Research Outline

Telehealth user experiences


This preliminary report analyses both positive and negative telehealth experiences while identifying potential areas of improvement.

Early Findings

We have identified a number of case studies of positive and negative experiences related to the application of telehealth.

Positive Experiences

  • Telehealth in amyotrophic lateral sclerosis (ALS) care is welcomed by patients and their caregivers (2020).
  • For patients, telehealth virtual video visits (VVVs) may provide more effective follow-up and convenience compared with traditional office visits (2019).
  • Telehealth in Plastic Surgery healthcare allows real-time decision-making, providing patients and nurses access to providers, and decreasing the need for patient transportation and waiting time. The great majority of patients showed satisfaction with telehealth (2019).
  • In Parkinson's Disease (PD), patients and providers generally think of telehealth as something favorable (2018).
  • A large health system implemented an enterprise telehealth video visit program across a range of clinical specialties showing a positive patient experience. Patients found it easier to get healthcare while saving time (2018).
  • In cancer survivors, telehealth interventions provide independence and reassurance (2017).
  • A review identified a variety of factors of association between telehealth and patient satisfaction. Knowledge of these factors could help to improve future telehealth interventions (2017).
  • Patients identified convenience, efficiency, communication, privacy, and comfort as domains as keys to consider Primary Care Video Visits (PCVVs) compared to in-person encounters (2017).
  • Patients show high satisfaction with telehealth experience, mostly referring to the convenience and quality of healthcare (2016).
  • An evaluation of the utility of telehealth video visits in men with treated prostate cancer, compared to office visits shows that video visits were associated with similar efficiency, satisfaction, and lower costs compared to office visits. Thus, telehealth video visits may have a future in healthcare (2015).
  • Telehealth for children with developmental disabilities (DD) is a more effective clinical process than office-based healthcare. Parents showed a high level of satisfaction. Benefits include: decreased child and parents stress and increased likelihood of a successful medical examination due to greater cooperation by the child (2015).
  • Telehealth has been shown to be an effective and accepted method in prisoner medical care (2010).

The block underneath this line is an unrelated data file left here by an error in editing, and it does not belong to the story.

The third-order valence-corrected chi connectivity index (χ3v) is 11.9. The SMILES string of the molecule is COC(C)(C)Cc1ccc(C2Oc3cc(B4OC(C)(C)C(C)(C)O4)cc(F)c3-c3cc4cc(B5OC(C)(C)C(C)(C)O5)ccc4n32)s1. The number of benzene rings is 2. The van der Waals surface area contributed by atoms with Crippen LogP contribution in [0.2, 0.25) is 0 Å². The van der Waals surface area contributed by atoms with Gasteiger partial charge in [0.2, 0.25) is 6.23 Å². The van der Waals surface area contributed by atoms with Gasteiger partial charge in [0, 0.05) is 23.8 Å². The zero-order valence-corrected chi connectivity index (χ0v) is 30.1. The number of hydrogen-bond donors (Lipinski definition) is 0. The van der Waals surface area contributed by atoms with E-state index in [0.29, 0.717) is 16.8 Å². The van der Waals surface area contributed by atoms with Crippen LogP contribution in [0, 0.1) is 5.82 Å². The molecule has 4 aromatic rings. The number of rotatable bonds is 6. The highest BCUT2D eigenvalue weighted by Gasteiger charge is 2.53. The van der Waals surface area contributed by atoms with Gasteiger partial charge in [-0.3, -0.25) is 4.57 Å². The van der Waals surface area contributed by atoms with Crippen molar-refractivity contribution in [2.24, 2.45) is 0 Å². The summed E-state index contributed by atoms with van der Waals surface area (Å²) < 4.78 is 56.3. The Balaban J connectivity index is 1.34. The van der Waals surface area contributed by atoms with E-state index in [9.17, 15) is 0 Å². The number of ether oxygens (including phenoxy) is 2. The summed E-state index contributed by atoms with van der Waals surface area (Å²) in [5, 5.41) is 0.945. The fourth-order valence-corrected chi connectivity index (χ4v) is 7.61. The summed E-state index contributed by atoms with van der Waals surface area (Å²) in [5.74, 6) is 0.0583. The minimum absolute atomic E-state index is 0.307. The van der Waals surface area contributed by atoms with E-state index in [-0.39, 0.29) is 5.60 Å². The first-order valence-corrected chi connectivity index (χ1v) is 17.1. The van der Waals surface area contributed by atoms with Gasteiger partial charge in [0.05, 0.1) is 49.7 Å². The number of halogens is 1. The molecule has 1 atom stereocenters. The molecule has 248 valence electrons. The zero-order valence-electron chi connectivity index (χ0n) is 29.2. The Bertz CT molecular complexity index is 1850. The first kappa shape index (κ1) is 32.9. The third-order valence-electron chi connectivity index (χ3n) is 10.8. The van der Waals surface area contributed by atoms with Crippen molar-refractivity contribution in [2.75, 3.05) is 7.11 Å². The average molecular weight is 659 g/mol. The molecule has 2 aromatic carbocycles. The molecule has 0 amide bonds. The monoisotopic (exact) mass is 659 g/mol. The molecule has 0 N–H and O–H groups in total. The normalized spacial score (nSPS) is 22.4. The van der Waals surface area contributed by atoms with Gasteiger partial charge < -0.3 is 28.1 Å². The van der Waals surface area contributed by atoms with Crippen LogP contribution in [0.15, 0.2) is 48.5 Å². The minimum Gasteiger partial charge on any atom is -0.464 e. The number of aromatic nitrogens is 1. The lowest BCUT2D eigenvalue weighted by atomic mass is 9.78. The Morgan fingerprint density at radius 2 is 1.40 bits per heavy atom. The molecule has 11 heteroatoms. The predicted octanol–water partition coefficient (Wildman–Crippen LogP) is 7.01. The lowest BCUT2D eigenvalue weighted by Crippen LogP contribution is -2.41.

• There is high telehealth patient satisfaction among specialties.
  • Other telehealth PROs.

Negative Experiences

  • ALS healthcare professionals showed mixed experiences and perceived barriers to telehealth use (2020).
  • Some obstacles to overcome for a better telehealth patient acceptance were identified: lack of access to smartphones or camera-equipped computers (29%), lack of confidence in safety and security (29%), lack of technical knowledge for connection (28%), lack of robust and reliable access to mobile data and cell services (26%), lack of robust and reliable access to the internet (26%), and concern about the quality of care provided (20%) (2019).
  • Face-to-face VVVs interactions may be preferred in some circumstances by patients or clinicians (2019).
  • Individual experiences in PD telehealth are dependent on technical issues (2018).
  • Some telehealth experiences see no substitute for a personal relationship with a trusted physician (2018).
  • Contradictions of Telehealth User Experience was found in Chronic Obstructive Pulmonary Disease. For example, there are differences between patients’ and health professionals’ views and experiences of telehealth, with patients being more positive about telehealth than health professionals (2015).
  • Other telehealth CONs.


  • In ALS healthcare, challenges related to financing and legislation may limit telehealth implementation. Future research should report the barriers, the facilitators of implementation, and determine telehealth cost-effectiveness (2020).
  • Opportunities exist to expand the types of telehealth services and the number of telehealth sessions, including the expansion of services in new specialty areas, updating telehealth equipment to streamline workflows and increase convenience and uptake, as well as integrating novel technologies (2019).
  • Satisfaction and effectiveness of PD remote care will increase as technical problems are fixed (2018).
  • Future studies should explore which patients and conditions are best suited for PCVVs (2017).
  • Future telehealth interventions in cancer survivors need to be developed in collaboration with a broad range of cancer survivors to improve engagement and benefit (2017).
  • Available asynchronous telehealth technology may be superior in some situations, allowing the intervention to be performed at a speed that can be adjusted to the DD child's needs. More research using asynchronous telehealth for DD children and youth, and challenging behaviors, would be needed (2015).
  • Users need to be involved in all processes of technology and service development, for a successful telehealth implementation (2015).
  • A Chronic Obstructive Pulmonary Disease case study suggests the inclusion of potential users at an earlier stage of telehealth/service development (2015).


Our priory was to provide, in chronological order to see how user experiences and expectations have changed, a list of reliable sources such as scientific articles cited by PubMed. If other findings were considered interesting in other sources, both the finding and the source are also provided.